1. ## Asymptotic Methods

Show that

$1^1 2^2 3^3 \cdots n^n \sim Cn^{\tfrac{1}{2}n^2 + \tfrac{1}{2}n + \tfrac{1}{12}}e^{-\tfrac{1}{4}n^2} \qquad \textrm{ as } n \to \infty$

Moderator edit: Approved Challenge question.

Show that

$1^1 2^2 3^3 \cdots n^n \sim Cn^{\tfrac{1}{2}n^2 + \tfrac{1}{2}n + \tfrac{1}{12}}e^{-\tfrac{1}{4}n^2} \qquad \textrm{ as } n \to \infty$
I don't want to give the solution because I have seen this before. You do realize this is "commonly" known? The value of $C$ is usually denoted $A$ and is known as the Glaisher-Kinkelin constant.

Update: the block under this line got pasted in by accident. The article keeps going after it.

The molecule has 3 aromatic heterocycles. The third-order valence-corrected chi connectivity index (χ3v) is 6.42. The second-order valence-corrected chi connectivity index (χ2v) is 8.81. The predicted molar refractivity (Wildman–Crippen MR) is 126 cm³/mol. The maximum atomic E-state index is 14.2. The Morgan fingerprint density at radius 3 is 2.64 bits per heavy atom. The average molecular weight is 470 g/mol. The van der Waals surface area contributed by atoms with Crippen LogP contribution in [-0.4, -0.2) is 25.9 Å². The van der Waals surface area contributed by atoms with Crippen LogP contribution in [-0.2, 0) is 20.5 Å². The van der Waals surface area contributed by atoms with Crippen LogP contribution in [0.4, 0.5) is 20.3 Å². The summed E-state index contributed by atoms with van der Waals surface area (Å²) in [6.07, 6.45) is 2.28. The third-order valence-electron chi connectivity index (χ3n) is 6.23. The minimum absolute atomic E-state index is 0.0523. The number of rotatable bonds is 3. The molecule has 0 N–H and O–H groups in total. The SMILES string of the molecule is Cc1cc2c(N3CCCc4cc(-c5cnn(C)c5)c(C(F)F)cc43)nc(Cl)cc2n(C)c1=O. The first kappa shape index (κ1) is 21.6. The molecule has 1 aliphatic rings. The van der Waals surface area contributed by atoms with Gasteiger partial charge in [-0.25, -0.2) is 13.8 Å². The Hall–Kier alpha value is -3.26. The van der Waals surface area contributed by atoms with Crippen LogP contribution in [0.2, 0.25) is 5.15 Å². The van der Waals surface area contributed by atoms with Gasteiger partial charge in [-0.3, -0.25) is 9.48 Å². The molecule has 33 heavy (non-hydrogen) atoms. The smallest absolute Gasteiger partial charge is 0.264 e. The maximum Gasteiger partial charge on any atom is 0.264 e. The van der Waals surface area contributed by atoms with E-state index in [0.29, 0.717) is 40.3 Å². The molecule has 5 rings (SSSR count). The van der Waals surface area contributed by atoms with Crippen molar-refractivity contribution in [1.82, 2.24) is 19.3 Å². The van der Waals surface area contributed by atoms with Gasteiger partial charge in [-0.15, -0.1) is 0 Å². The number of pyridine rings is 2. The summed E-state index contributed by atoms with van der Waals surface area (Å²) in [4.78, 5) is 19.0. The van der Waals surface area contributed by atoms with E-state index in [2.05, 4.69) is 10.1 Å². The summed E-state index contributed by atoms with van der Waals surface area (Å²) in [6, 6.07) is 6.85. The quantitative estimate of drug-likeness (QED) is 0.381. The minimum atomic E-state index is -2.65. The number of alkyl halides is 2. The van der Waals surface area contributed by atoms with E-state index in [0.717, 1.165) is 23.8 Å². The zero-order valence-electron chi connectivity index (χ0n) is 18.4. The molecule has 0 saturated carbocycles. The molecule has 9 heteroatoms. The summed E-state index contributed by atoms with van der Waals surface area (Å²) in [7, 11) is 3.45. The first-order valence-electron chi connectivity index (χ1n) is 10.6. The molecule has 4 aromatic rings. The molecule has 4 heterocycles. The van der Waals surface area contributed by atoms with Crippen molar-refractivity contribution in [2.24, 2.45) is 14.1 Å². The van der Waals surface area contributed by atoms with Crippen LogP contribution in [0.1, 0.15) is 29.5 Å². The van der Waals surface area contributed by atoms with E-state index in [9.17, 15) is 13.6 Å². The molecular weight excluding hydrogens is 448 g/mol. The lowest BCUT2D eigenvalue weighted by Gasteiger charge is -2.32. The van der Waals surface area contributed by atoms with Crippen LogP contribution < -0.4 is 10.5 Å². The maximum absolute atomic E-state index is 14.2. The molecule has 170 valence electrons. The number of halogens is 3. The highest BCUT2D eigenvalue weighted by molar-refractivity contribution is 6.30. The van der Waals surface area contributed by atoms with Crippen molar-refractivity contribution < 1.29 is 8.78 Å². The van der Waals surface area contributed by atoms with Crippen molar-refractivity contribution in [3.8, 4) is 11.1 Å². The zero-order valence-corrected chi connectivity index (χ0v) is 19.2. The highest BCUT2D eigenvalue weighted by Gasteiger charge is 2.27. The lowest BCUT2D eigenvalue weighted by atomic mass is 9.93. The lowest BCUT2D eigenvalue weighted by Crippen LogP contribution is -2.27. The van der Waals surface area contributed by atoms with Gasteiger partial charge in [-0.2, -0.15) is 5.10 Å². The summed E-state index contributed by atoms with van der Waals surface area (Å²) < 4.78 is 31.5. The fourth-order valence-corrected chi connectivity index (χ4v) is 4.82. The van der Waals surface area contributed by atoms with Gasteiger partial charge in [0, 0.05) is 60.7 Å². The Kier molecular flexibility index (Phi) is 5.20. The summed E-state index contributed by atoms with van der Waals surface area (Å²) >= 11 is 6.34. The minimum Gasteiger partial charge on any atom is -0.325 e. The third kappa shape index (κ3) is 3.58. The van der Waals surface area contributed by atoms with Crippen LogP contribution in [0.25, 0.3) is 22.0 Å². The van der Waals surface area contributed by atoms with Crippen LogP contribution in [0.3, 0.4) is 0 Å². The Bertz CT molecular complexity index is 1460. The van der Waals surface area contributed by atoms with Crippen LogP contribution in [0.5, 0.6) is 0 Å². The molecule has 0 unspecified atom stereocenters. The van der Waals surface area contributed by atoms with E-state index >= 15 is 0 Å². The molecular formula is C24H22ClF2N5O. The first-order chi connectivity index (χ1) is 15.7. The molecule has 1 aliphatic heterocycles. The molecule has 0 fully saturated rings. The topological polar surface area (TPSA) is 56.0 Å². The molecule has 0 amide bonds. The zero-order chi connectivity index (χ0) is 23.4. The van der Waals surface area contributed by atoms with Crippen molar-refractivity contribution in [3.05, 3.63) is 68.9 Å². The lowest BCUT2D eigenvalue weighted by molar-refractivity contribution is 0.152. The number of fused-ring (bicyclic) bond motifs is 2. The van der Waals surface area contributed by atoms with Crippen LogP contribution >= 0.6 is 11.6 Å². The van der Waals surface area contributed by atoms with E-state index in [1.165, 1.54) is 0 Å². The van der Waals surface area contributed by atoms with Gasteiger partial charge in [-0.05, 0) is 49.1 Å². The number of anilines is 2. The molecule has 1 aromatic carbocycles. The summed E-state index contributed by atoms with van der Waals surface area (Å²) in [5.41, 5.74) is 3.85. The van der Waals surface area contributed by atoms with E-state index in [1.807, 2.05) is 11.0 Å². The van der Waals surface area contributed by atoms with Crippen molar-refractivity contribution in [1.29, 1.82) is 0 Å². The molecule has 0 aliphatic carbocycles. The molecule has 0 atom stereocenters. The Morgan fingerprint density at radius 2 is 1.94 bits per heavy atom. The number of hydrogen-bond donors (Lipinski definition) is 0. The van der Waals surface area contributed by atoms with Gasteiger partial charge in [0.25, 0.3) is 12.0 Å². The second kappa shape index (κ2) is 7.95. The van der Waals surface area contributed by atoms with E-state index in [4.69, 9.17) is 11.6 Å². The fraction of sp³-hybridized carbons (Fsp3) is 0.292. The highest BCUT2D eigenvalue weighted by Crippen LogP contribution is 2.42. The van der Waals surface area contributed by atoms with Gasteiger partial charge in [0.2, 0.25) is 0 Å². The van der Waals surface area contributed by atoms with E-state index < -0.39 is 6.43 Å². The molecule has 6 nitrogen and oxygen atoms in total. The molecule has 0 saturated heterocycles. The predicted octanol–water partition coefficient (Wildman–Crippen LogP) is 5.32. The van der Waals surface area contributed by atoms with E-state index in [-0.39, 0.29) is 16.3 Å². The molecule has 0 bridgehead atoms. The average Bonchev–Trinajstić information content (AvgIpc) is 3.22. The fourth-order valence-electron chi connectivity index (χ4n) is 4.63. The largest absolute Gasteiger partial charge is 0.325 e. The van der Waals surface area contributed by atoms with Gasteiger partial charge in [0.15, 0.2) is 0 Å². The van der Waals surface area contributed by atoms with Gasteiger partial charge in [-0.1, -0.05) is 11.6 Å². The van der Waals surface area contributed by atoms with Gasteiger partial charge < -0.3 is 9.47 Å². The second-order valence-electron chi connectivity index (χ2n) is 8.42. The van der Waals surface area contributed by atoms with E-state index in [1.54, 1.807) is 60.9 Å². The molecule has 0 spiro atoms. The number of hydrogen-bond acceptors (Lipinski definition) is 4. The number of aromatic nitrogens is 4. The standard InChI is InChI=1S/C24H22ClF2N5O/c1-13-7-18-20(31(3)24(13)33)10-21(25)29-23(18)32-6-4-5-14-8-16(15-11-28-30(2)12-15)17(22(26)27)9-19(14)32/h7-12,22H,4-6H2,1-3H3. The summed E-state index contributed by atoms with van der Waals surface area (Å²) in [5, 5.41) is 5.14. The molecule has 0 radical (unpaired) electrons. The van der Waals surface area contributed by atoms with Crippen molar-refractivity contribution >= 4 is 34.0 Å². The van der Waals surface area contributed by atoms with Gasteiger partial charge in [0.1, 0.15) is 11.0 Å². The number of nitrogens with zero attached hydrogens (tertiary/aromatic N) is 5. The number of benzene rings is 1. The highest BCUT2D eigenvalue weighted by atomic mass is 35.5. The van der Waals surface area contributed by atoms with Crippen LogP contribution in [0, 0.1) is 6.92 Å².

3. Originally Posted by Drexel28
You do realize this is "commonly" known?
Yeah totally that's why I posted it in a maths challenge section.

4. Spoiler:

It wouldn't be a very cool proof, but you can let $u_n=\log(1^12^2\cdots n^n)-\frac 12 n^2\log n-\frac 12 n\log n+\frac 14 n^2$ and check that $u_n-u_{n-1}=\frac{1}{12n}+O\left(\frac{1}{n^2}\right)$ (very simple but lengthy, or Maple can do it for you). Since $\sum_{k=2}^n\frac{1}{k} = \log n -\gamma+o(1)$ and $\sum_k\frac{1}{k^2}$ converges, we deduce $u_n=\sum_{k=2}^n (u_k-u_{k-1})=\frac{1}{12}\log n-C+o(1)$. Taking exponentials gives the result...